He was the teacher from hell, treating several students (mostly Harry's friends) horribly. He punishes Hermione and calls her an insufferable know-it-all for no other reason than being adept in his subject and knowing the correct answers. He terrifies Neville until he's a bundle of nerves and can't think straight in his class. In the movies, he smashes Harry's and Ron's heads together a countless number of times. If your definition of being a good person means that lovely thoughts shine forth for everyone to see, then no way is Severus your man! His mind was a resentful, gloomy, bitter, angry, spiteful cesspool more stinking than anything brewing in his cauldrons. 

My son said, 'Just because he had a dour, sarcastic personality, should we hold that against him?' Well, in some ways it's hard not to. Remember when Hermione was jinxed with a spell that made her teeth grow as long as a beaver's? Snape sneered, 'I can't tell the difference.' Who needs such a teacher in a school?

Sure, he was a hero and a legend, and I love every scene he's in, yet it's hard to bring myself to call him a good person. I know I surely differ from many fans here.

I'll always believe that his great love for Lily was a bit questionable all along, since he didn't care whether her husband and son rotted in hell. I wasn't impressed by the scene where he cradles her corpse to his chest and ignores the traumatised baby in the cot behind him, who has just lost his parents and been blasted by the Dark Lord.

I'll always believe being poor little Neville's boggart was nothing to be proud of!

And a person who invented a vicious spell like Septumsempra certainly wasn't driven by feelings of peace and goodwill toward the human race.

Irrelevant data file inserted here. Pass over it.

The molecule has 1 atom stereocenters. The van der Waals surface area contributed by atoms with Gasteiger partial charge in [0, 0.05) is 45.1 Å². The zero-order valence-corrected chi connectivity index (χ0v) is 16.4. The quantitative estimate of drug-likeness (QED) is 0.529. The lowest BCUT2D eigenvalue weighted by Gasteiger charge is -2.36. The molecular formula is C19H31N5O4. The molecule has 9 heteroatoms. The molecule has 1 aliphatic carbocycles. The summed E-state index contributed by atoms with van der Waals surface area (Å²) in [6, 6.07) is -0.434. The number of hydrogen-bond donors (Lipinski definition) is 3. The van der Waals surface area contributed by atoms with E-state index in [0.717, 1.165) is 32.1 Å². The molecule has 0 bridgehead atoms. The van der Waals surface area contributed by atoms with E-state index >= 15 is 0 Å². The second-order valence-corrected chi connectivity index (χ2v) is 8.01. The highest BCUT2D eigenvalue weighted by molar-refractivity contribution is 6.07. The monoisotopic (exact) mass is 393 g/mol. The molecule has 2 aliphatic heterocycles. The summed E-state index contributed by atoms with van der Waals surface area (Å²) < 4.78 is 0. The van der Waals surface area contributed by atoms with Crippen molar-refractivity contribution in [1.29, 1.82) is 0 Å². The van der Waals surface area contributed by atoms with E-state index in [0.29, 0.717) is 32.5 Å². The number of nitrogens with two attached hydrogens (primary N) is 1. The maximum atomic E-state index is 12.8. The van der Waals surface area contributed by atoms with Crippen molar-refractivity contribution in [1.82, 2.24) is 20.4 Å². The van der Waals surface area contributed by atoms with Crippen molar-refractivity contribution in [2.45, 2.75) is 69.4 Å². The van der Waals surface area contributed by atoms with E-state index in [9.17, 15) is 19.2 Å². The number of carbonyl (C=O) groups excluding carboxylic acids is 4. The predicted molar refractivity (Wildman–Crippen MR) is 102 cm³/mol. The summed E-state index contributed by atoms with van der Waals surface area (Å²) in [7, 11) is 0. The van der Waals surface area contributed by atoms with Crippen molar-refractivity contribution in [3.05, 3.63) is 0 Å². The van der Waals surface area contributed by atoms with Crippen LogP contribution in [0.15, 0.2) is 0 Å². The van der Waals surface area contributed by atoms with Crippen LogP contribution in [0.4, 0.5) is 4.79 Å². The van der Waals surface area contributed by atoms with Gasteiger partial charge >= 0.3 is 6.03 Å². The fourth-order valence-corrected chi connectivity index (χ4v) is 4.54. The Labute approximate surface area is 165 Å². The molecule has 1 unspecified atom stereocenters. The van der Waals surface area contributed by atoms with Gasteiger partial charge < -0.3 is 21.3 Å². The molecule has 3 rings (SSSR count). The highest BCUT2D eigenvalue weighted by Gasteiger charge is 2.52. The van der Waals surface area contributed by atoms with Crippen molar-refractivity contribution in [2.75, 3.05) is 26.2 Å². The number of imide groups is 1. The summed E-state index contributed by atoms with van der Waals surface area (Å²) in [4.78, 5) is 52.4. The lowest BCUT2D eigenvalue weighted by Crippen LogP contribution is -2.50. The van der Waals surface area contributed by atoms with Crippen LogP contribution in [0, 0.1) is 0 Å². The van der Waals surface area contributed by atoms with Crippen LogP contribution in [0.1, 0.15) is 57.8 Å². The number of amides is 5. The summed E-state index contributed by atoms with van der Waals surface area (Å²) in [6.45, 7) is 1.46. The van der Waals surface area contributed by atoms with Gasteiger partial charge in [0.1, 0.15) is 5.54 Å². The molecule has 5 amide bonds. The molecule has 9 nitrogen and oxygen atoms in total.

I'll never stop thinking that Harry and Ginny were being overly generous for choosing Severus as their son's middle name.

And I still believe that my son and nephew, as much as they choose to defend him, would have dreaded Potions lessons just as much as anyone else had they been Hogwarts students in any house other than Slytherin.   

But if you still can't get enough of this guy, Severus Snape is on my list of 
Bad Boys with Depth.
He's also on my list of 
Worst Teachers Ever.

6 comments:

  1. This is a great post that is also thoughtful. I love the way that you dig into both sides of the issue. I would argue that Snape was not just sarcastic and mean but that he was abusive. As such he is akin to someone who fought and took risks against Nazis but who was a terrible person despite this. He was indeed complex.

    I agree about Ginny and Harry being too generous with the name.

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    1. Hi Brian, so true, that's just the sort of person he was, and a perfect summary. At many other schools, he'd surely be a candidate for getting fired. And if I was a parent of a student at the receiving end of his abuse, I'd hope he would.

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  2. I swear this question will divide the reading community from now until the end of time 😂

    I definitely fall into the "no" camp, even on questions of his morality and how much he apparently "helped" Harry. It always jarred me the way that Rowling worked in a "but he was secretly GOOD all along!" reveal, it seemed too neat, too mushy. His motives were all messed up from day one - in my view, he was entirely selfish, even when he was doing the "right" thing. It was either about winning Lily's love (to hell with what she actually wanted for herself), or some kind of ridiculous self-administered penance for not having won her love. I mean... ugh.

    BUT, of course, I wouldn't begrudge anyone else their own take on him. All sorts and all that 😉 I just know that *I* wouldn't be naming my kid after him, ha!

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    1. Hi Sheree, Haha, I can sort of see where the YES side is coming from sometimes, but their absolute fervour and adoration of this teacher from hell does puzzle me :) Even in those days with Lily, he just wouldn't let go when she made it clear she wasn't interested in him that way. And that sort of attitude wins him so much love!

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  3. Great arguments! I'm not a Snape fan, but I do respect him, especially as a double agent.

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    1. Hi Iola, yeah, he's one of the best double agents from a story. Nobody could deny that :)